Russia World Cup profile
FootyOn’s Russia World Cup profile looks at the 2018 World Cup hosts in detail ahead of the tournament.
Russia open the World Cup finals with the first group stage game on Thursday, June 14.
The last three World Cup hosts have followed a pattern of either reaching the semi-finals (Germany and Brazil) or bowing out of the tournament before the knockout phase (South Africa).
How will the home team at this edition fare? Our Russia World Cup profile assesses their hopes.
How did they qualify?
As World Cup hosts, Russia automatically qualified for the 2018 finals and were placed in Group A.
Previous World Cup record
Since the breakup of the USSR, Russia have made it to three World Cup tournament finals (1994, 2002 and 2014) but never gone beyond the group stage.
Will it be fourth time lucky for the World Cup hosts this coming summer?
When competing as the Soviet Union, they finished fourth in 1966 with the great Lev Yashin in net.
The USSR reached six other World Cup tournament finals (1958, 1962, 1970, 1982, 1986 and 1990), advancing beyond the initial group stage on all but the latter occasion.
FIFA World Ranking: 65
It’s bizarre, but the World Cup hosts are the lowest ranked side in this edition finals draw.
As the tournament is held in Russia, they qualify automatically and so haven’t had to play competitive football since Euro 2016.
The Russians are one of three competing nations ranked outside the top 50 with Saudia Arabia (63) and South Korea (62).
Manager: Stanislav Cherchesov
The World Cup hosts head coach Stanislav Cherchesov is a former goalkeeper who played for two of Moscow’s biggest clubs – Spartak and Lokomotiv – and international football for the USSR, CIS and the Russian Federation.
Since hanging up his gloves in 2002, Cherchesov has coached eight clubs – including Spartak, Terek Grozny, Amkar Perm, and Dynamo Moscow – and succeeded Leonid Slutsky as national boss in August 2016.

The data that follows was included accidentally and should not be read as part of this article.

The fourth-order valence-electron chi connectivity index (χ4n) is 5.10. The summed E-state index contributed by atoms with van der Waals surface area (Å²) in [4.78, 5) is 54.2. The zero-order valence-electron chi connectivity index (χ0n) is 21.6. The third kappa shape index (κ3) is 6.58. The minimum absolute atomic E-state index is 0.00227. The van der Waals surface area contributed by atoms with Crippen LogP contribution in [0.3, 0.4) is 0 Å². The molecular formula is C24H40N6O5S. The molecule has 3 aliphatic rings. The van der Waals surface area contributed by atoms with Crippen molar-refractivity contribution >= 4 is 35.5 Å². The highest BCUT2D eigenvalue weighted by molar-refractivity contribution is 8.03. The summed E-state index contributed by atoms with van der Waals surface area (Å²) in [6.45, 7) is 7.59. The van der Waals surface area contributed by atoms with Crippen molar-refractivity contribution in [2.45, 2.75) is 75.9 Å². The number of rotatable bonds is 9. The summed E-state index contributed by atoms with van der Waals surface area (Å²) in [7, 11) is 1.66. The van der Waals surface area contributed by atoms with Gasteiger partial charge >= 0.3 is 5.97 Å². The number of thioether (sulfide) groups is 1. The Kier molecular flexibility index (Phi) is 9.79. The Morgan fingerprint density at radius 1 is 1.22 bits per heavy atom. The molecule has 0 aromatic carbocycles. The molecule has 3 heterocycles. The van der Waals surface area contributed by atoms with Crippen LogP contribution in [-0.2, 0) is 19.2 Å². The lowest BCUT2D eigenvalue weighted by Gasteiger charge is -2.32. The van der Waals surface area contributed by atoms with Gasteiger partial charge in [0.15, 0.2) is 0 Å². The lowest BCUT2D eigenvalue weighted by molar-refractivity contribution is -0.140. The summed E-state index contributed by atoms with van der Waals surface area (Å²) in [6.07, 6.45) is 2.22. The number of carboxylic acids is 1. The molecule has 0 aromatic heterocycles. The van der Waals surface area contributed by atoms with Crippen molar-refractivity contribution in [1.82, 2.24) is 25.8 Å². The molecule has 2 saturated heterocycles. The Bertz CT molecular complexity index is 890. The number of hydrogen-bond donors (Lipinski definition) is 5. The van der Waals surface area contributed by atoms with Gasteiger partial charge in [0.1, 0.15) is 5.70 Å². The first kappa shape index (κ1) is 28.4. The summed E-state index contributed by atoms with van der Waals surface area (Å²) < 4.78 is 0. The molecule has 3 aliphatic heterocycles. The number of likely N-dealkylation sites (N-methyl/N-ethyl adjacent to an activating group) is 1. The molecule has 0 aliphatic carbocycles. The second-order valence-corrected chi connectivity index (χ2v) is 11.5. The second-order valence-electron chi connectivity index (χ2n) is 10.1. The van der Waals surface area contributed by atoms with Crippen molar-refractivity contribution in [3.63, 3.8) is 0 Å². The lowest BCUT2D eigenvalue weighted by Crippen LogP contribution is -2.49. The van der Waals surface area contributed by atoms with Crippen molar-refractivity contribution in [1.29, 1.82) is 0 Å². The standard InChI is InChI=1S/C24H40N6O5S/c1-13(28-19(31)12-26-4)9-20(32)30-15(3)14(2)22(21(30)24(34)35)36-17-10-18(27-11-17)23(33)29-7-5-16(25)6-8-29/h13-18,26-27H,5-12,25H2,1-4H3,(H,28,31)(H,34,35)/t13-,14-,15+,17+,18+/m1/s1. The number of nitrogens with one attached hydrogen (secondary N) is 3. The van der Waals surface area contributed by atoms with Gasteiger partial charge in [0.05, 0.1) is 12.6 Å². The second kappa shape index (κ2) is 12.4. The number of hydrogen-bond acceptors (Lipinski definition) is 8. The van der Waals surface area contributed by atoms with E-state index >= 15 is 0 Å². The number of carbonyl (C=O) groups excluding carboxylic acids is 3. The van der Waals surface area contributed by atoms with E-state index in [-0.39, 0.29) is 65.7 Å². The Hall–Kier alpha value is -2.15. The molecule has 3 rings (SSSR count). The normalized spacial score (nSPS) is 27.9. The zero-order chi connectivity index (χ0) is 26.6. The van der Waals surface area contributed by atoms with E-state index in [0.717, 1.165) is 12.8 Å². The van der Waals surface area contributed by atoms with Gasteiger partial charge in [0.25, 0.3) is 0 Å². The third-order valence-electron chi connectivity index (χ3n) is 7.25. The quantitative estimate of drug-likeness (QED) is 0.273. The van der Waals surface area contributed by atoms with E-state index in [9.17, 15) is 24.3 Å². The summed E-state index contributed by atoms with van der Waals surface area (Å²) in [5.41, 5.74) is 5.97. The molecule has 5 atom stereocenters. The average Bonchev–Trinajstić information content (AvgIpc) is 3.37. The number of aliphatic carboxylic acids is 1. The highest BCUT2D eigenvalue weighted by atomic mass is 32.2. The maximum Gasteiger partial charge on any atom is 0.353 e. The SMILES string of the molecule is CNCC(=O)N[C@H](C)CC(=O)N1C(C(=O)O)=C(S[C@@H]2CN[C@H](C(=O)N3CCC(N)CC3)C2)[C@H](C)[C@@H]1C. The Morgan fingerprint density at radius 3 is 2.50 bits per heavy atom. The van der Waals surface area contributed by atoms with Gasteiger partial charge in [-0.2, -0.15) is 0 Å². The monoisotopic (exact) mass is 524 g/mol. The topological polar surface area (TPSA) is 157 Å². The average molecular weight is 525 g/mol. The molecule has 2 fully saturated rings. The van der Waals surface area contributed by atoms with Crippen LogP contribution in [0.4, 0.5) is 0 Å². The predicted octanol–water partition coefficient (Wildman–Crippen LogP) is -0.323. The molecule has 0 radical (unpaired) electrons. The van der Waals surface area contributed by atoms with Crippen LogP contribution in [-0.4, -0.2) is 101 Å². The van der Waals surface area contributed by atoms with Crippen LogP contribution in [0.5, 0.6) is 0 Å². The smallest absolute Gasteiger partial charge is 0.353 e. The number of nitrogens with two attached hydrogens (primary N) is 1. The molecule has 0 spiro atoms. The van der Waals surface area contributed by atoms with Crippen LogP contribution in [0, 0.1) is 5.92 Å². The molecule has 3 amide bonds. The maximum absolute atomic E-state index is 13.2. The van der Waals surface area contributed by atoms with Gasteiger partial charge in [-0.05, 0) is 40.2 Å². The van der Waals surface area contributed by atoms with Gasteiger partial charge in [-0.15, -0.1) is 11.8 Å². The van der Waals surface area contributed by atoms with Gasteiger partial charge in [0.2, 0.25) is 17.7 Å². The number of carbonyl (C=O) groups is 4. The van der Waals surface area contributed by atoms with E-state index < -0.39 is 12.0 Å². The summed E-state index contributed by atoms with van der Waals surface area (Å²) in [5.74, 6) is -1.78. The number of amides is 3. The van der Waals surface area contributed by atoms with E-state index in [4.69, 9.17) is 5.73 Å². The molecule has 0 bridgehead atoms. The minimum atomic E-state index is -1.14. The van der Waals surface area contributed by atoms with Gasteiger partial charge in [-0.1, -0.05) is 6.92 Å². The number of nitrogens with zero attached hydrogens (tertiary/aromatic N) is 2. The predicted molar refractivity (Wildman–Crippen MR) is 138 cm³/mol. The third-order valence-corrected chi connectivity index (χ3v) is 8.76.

He has only won five of his 16 games in charge of Russia before the World Cup draw, but is well-regarded after steering Polish club Legia Warsaw to a league and cup double in 2015/16.
Key player: Igor Akinfeev
Long-serving goalkeeper Igor Akinfeev has well over 100 caps and is set to appear at a sixth major tournament with Russia.
Establishing himself as number one in 2005 after a watching brief at Euro 2004, the CSKA Moscow clubman never looked back.
Akinfeev is essential for the World Cup hosts as the defence in front of him is nothing like as experienced as it used to be.
Old guard stalwarts like Aleksandr Anyukov, Sergei Ignashevich and the Berezutski brothers from that Euro 2008 semi-final vintage are gone.
Although Akinfeev works with a settled selection of Fyodor Kudryashov (Rubin Kazan), Georgi Dzhikiya (Spartak) and Viktor Vasin (CSKA), they have less than 40 caps between them.
His leadership is thus vital if Russia are to improve on just two clean sheets in 11 internationals in 2017.
Rising star: Aleksei Miranchuk
Left-footed Lokomotiv attacker Aleksei Miranchuk scored on his international debut under Fabio Capello aged 19 as a substitute in June 2015.
Successor Slutsky was content to let his development continue with the Under-21s and never once picked him for the World Cup hosts.
Cherchesov, however, has often given Miranchuk minutes often off the bench and he’s made an impact, netting within two minutes of coming against Belgium and inside 10 against South Korea.
Given more than a cameo against 2010 World Cup champions Spain by playing three-quarters of the match, he rewarded such faith with a goal and an assist.
A supporting role to main striker Fyodor Smolov (5/1 with BetVictor to be Russia’s top goalscorer at the World Cup finals), either from the left flank or in-behind looks in Miranchuk’s future.
Most of Cherchesov’s line-ups have involved three centre halves and wing backs.
The World Cup hosts played a 3-4-2-1 system when earning a hugely creditable 3-3 draw with former winners Spain from 2-0 down.
Such tactics afford attacking midfielders like Alan Dzagoev and Miranchuk freedom, while Denis Glushakov sits and it also gets the best out of veteran ex-Chelsea left-sided player Yuri Zhirkov.
Group and betting
Russia are in Group A at the finals.
They face Saudi Arabia, Egypt and Uruguay in this pool and, on paper at least, that looks like favourable opposition.
Following the draw, outright win odds for Russia were cut by Paddy Power to 40/1 (from 50/1).
Getting out of this group, meanwhile, looks likely with BetVictor going 6/4 they top the pool.
That bookmaker also has a market on their stage of elimination.
Russia are also 6/4 for a last 16 World Cup exit, 11/4 to lose in the quarter-finals and 5/2 to flop in the group stage.
More from FootyOn
There are World Cup team profiles throughout the build-up to the tournament on our features page.
Further details of our betting partners are in the free bets section.